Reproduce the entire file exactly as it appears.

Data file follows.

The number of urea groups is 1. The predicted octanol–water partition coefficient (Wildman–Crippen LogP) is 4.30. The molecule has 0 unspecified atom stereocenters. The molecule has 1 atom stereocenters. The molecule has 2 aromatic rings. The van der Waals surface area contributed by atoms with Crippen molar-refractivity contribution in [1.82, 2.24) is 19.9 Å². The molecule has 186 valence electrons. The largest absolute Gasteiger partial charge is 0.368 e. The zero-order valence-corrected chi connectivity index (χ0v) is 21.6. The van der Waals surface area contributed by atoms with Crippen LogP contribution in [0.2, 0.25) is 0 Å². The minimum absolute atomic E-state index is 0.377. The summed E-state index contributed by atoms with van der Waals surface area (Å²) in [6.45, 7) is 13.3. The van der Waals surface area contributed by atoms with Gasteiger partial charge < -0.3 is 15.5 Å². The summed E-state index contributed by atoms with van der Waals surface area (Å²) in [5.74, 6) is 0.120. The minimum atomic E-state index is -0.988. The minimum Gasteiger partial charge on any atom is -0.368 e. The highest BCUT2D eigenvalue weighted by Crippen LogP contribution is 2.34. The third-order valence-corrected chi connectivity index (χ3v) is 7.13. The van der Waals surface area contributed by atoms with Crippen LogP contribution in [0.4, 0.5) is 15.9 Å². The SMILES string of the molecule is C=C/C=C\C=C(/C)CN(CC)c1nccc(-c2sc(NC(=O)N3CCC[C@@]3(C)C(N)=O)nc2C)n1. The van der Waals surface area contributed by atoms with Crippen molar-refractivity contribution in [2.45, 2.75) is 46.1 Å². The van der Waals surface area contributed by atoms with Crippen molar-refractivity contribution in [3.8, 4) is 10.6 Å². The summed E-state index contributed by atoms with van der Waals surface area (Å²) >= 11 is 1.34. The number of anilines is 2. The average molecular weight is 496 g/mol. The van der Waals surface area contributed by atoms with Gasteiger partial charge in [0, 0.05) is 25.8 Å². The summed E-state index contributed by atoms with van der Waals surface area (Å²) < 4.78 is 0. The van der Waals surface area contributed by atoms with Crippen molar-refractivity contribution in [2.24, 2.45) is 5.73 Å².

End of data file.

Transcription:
The number of urea groups is 1. The predicted octanol–water partition coefficient (Wildman–Crippen LogP) is 4.30. The molecule has 0 unspecified atom stereocenters. The molecule has 1 atom stereocenters. The molecule has 2 aromatic rings. The van der Waals surface area contributed by atoms with Crippen molar-refractivity contribution in [1.82, 2.24) is 19.9 Å². The molecule has 186 valence electrons. The largest absolute Gasteiger partial charge is 0.368 e. The zero-order valence-corrected chi connectivity index (χ0v) is 21.6. The van der Waals surface area contributed by atoms with Crippen LogP contribution in [0.2, 0.25) is 0 Å². The minimum absolute atomic E-state index is 0.377. The summed E-state index contributed by atoms with van der Waals surface area (Å²) in [6.45, 7) is 13.3. The van der Waals surface area contributed by atoms with Gasteiger partial charge < -0.3 is 15.5 Å². The summed E-state index contributed by atoms with van der Waals surface area (Å²) in [5.74, 6) is 0.120. The minimum atomic E-state index is -0.988. The minimum Gasteiger partial charge on any atom is -0.368 e. The highest BCUT2D eigenvalue weighted by Crippen LogP contribution is 2.34. The third-order valence-corrected chi connectivity index (χ3v) is 7.13. The van der Waals surface area contributed by atoms with Crippen LogP contribution in [0.4, 0.5) is 15.9 Å². The SMILES string of the molecule is C=C/C=C\C=C(/C)CN(CC)c1nccc(-c2sc(NC(=O)N3CCC[C@@]3(C)C(N)=O)nc2C)n1. The van der Waals surface area contributed by atoms with Crippen molar-refractivity contribution in [2.45, 2.75) is 46.1 Å². The van der Waals surface area contributed by atoms with Crippen molar-refractivity contribution in [3.8, 4) is 10.6 Å². The summed E-state index contributed by atoms with van der Waals surface area (Å²) >= 11 is 1.34. The number of anilines is 2. The average molecular weight is 496 g/mol. The van der Waals surface area contributed by atoms with Gasteiger partial charge in [0, 0.05) is 25.8 Å². The summed E-state index contributed by atoms with van der Waals surface area (Å²) < 4.78 is 0. The van der Waals surface area contributed by atoms with Crippen molar-refractivity contribution in [2.24, 2.45) is 5.73 Å².